The process of acid leaching of Ln3+ cations was also observed in reaction of a perovskite-oxide K2Ln2Ti3O10 (Ln = La, Nd) with a solution of hydrochloric acid of different concentrations. Initial compound K2Ln2Ti3O10 was treated by 5.5x excess of 2 M hydrochloric acid for 5 days. In the process, K+ ions are replaced by H+, according to the following reaction:
XRD analysis data showed that in case of the initial K2La2Ti3O10 the resulting compound contains a large number of impurity cation-deficient perovskite La2/3TiO3 (Figure 4, b). In case of the initial K2Nd2Ti3O10, an amount of the Nd2/3TiO3 is noticeably smaller (Figure 4, f). The main phase in both cases is partially hydrated compound H2Ln2Ti3O10*H2O.
Further, it was proposed to reduce the concentration to 0.1 M solution of 10x excess HCl. This concentration was chosen by analogy with the reaction of a single-layer perovskite NaLnTiO4 with hydrochloric acid solution, where the result is a pure phase HLnTiO4. But in the case of three-layer perovskite oxides the desired product was also obtained with impurities of Ln2/3TiO3 (Figure 4, c). Only short time treatment (24 hours, 0.1 M solution of 10x excess HCl) leads to the product with satisfactory amount of impurity (Figure 4, a and d).
The SEM images of samples show that the leaching results in the formation of square holes on the surface of the particles; the initial morphology of the layered oxide particles is preserved.
2.3. HLnTiO4 (Ln = La, Nd) Exfoliation Promoted by VOSO4
Treatment of NaLnTiO4 (Ln = La, Nd) by aqueous solution of VOSO4 leads to partial substitution of Na+ by (VO)2+ as described in  with preservation of layered structure and only partial exfoliation (Figure 5(a)). A similar reaction is known for the K2La2Ti3O10, as described in . In case of protonic compound, the reaction goes another way; VOSO4 causes exfoliation and reassembling of HLnTiO4 particles.
Exfoliated HLnTiO4 (Ln = La, Nd) were prepared by treatment of initial HLnTiO4 in a double excess of VOSO4 aqueous solution at 80°C for 3 days. As a result a dark green powder was obtained. The particles of the obtained samples consist of a number of interconnected flat crystallites less than 10 nm width (Figure 5(b)).
The X-ray powder patterns (b) of obtained substances are close to the initial HLnTiO4 (Figure 6). Exfoliated compounds contain significant amounts of adsorbed VO2+ cations (more than 15% mass) according to the X-ray microanalysis.
TGA shows that samples lose water during heating from 30 to 700°C, and in both La and Nd cases the mass loss is nearly the same, 12-13% of the total mass of the substance. The porous nature of the particles explains the continuous nature of mass loss on the TGA curves. This is in contrast with HNdTiO4 and HLaTiO4 dehydration from 250°C and 350°C, respectively (Figure 7).
XRD patterns of dehydrated (VO)xH1−2xLnTiO4*H2O compounds are nearly the same for 150°C, 300°C, and 600°C temperatures. Total reduction of peaks intensity and 001 reflex displacement in small angle region to large angles (c) is natural because a new phase is formed, identified as Ln2□Ti2O7. It has cell parameters close to the obtained by pyrolysis of the HLnTiO4 substance, but less peak broadening on the XRD pattern. The SEM images of dehydrated phases are close to the images of corresponding hydrated (VO)xH1−2xLnTiO4*H2O samples.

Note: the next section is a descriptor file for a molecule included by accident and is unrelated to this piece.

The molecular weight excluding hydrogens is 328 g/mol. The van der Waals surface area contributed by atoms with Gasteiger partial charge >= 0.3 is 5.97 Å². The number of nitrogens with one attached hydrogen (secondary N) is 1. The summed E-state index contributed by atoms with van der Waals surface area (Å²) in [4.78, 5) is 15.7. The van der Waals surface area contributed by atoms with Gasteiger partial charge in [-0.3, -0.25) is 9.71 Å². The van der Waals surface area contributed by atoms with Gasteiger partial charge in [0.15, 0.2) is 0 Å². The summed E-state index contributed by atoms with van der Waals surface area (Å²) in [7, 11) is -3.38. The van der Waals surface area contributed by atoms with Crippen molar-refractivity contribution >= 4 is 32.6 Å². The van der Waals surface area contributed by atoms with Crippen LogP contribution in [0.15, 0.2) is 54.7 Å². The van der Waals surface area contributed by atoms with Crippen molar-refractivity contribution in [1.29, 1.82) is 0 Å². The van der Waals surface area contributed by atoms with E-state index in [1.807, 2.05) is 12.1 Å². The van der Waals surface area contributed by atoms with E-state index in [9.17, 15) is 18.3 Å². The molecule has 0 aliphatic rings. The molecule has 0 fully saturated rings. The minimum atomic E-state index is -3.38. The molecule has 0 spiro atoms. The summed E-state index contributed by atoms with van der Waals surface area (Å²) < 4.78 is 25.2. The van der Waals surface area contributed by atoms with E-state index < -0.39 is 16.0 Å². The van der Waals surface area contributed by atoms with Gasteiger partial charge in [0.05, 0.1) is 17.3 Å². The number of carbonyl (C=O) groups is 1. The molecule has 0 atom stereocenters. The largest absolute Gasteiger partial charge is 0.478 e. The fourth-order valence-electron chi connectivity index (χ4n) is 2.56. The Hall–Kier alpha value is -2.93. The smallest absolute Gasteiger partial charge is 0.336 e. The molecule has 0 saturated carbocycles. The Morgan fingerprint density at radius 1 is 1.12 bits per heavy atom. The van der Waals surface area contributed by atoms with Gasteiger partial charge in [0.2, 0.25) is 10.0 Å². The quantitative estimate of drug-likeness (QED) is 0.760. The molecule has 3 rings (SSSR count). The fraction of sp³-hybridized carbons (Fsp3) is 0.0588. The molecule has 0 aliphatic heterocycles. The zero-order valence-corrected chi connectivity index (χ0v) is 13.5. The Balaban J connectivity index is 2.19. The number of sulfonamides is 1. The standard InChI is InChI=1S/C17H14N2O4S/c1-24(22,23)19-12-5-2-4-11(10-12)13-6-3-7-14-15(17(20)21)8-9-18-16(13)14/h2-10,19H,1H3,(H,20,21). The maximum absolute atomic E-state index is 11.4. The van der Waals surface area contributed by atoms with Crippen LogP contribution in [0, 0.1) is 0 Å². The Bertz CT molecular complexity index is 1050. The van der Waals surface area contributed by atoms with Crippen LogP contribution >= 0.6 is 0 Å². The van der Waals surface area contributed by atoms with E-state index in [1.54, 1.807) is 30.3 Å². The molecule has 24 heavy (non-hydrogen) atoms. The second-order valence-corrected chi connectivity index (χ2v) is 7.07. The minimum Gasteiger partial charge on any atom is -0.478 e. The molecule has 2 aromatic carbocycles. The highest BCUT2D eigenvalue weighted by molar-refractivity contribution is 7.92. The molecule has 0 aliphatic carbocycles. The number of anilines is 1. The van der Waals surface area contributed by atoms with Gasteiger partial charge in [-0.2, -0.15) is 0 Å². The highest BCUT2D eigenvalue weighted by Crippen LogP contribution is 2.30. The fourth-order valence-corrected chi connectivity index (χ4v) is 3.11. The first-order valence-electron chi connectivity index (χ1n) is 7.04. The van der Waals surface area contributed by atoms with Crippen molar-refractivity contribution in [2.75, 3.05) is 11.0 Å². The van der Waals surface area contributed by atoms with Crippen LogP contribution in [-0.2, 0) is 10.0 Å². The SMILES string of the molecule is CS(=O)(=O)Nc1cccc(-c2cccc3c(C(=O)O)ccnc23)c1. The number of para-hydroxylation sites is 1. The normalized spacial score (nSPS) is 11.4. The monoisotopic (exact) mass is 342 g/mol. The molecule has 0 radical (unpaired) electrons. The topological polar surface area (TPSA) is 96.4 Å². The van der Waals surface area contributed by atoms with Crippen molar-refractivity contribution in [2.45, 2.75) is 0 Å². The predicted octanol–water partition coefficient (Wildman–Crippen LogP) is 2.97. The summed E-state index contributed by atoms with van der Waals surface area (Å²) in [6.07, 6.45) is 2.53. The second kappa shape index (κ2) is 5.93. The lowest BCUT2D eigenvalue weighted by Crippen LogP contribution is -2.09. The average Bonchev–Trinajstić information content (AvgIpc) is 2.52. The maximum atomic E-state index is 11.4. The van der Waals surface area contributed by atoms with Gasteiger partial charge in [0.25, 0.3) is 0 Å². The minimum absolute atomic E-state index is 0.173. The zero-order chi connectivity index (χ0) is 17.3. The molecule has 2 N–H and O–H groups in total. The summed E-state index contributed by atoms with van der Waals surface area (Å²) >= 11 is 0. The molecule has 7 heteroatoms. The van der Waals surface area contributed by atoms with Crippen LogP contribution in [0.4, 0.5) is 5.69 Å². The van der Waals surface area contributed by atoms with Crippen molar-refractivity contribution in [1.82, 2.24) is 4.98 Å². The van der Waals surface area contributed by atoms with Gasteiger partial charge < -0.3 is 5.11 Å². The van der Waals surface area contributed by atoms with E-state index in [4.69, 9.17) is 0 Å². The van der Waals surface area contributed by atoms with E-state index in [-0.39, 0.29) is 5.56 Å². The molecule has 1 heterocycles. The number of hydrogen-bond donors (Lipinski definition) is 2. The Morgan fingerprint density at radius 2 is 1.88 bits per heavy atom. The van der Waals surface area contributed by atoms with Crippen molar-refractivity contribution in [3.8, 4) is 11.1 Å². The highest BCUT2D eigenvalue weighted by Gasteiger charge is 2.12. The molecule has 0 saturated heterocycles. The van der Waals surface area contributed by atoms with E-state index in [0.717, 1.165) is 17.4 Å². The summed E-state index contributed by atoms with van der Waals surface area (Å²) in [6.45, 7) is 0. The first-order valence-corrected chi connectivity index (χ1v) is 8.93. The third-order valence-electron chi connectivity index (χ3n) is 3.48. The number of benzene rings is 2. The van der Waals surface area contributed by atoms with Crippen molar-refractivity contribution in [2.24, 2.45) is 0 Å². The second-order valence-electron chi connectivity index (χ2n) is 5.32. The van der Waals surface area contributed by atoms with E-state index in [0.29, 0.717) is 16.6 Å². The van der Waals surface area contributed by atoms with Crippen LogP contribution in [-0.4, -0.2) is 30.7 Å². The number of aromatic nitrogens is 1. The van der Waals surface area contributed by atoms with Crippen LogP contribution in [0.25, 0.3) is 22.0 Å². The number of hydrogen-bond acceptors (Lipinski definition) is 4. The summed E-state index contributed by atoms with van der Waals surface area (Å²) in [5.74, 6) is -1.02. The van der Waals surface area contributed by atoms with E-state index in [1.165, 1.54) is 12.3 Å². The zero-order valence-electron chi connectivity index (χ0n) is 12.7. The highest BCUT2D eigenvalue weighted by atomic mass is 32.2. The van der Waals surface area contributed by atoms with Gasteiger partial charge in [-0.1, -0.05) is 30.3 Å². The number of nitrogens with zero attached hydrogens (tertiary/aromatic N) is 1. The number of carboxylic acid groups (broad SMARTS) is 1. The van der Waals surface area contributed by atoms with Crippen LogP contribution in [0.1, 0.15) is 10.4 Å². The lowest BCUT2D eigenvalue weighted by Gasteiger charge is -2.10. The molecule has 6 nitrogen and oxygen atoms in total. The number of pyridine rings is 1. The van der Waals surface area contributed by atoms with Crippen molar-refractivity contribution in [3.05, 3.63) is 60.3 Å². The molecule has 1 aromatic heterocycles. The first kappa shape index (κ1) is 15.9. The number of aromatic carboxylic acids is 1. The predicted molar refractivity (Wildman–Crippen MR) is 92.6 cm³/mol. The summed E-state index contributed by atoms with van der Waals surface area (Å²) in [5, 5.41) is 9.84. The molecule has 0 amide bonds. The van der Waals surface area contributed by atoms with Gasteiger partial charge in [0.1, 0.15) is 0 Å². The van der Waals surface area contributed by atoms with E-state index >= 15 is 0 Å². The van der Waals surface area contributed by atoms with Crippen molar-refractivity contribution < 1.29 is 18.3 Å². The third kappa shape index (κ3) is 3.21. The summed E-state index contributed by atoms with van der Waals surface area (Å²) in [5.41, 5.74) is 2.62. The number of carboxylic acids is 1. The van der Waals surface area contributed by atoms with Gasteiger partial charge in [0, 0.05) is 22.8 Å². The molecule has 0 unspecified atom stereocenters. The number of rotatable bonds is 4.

2.4. H2Nd2Ti3O10*yH2O Exfoliation Promoted by VOSO4
In case of protonic form of three-layer perovskite-like oxide H2Nd2Ti3O10*H2O, we carried out the treatment in a double excess of VOSO4 aqueous solution at 80°C for 3 days. The resulting dark green powder was washed with distilled water and dried under CaCl2.
XRD analysis showed that formation of new phases was not observed during the exfoliation synthesis; diffraction patterns of the initial hydrated and protonated H2Nd2Ti3O10*H2O and the sample treated by VOSO4 are almost identical, both containing a small amount of Nd2/3TiO3 impurity (Figure 8).
TGA curve of H2Nd2Ti3O10 exfoliated by VOSO4 ((VO)H2−2xNd2Ti3O10*H2O) has mass area during the heating from 30 to 100°C corresponding to the surface water, which is not observed in the case of initial protonated phase (Figure 9). In other (VO)xH2−2xNd2Ti3O10*H2O decomposition behavior in general is similar to the initial H2Nd2Ti3O10*H2O one.
Surface analysis by SEM demonstrated that the compound in general keeps the particle size of the layered precursor, but there are significant amounts of particles with exfoliated surface layers (Figure 10) similarly as in the case of single-layer perovskite-like oxides HLnTiO4 (Ln = La, Nd). And in contrast with single-layered phases, the amount of adsorbed VO2+ cations is less than 5% mass according to the X-ray microanalysis. The mass ratio of Ti and Nd was not changed in contrast with initial protonated compound.
Cation-deficient perovskites Ln2/3TiO3 (Ln = La, Nd) were obtained for the first time by leaching of Ln3+ ions from HLnTiO4 in acid solution (10x excess of HCl solution (0.1 H) for 7 days) (Scheme 1). In case of Nd2/3TiO3 pure phase of the product was obtained, while for La2/3TiO3 the impurity of stable HLnTiO4*H2O phase was observed.
Exfoliated (VO)xH1−2xLnTiO4*H2O (Ln = La, Nd) have been prepared for the first time by the ion-exchange reaction of HLnTiO4 in aqueous VOSO4. They consist of a large number of interconnected flat crystallites less than 10 nm in size with large amount of surface adsorbed VO2+ and water molecules (Scheme 1).
The process of acid leaching of Ln3+ cations was also observed in reaction of a perovskite-type layered oxide K2Ln2Ti3O10 (Ln = La, Nd) with a solution of hydrochloric acid of different concentrations. Resulting compounds contain a large number of impurity cation-deficient perovskites Ln2/3TiO3.
In case of three-layer perovskite-like oxide H2Nd2Ti3O10, the treatment with VOSO4 aqueous solution at 80∘C for 3 days leads to the compound with significant amount of exfoliated surface layers. But in general, it keeps the particle morphology of the precursor.
This work has been supported by the RFBR (Grant 12-03-00761). Powder X-ray study is carried out in the X-ray Diffraction Centre of Saint Petersburg State University. SEM study is carried out in the Interdisciplinary Resource Center for Nanotechnology of Saint Petersburg State University.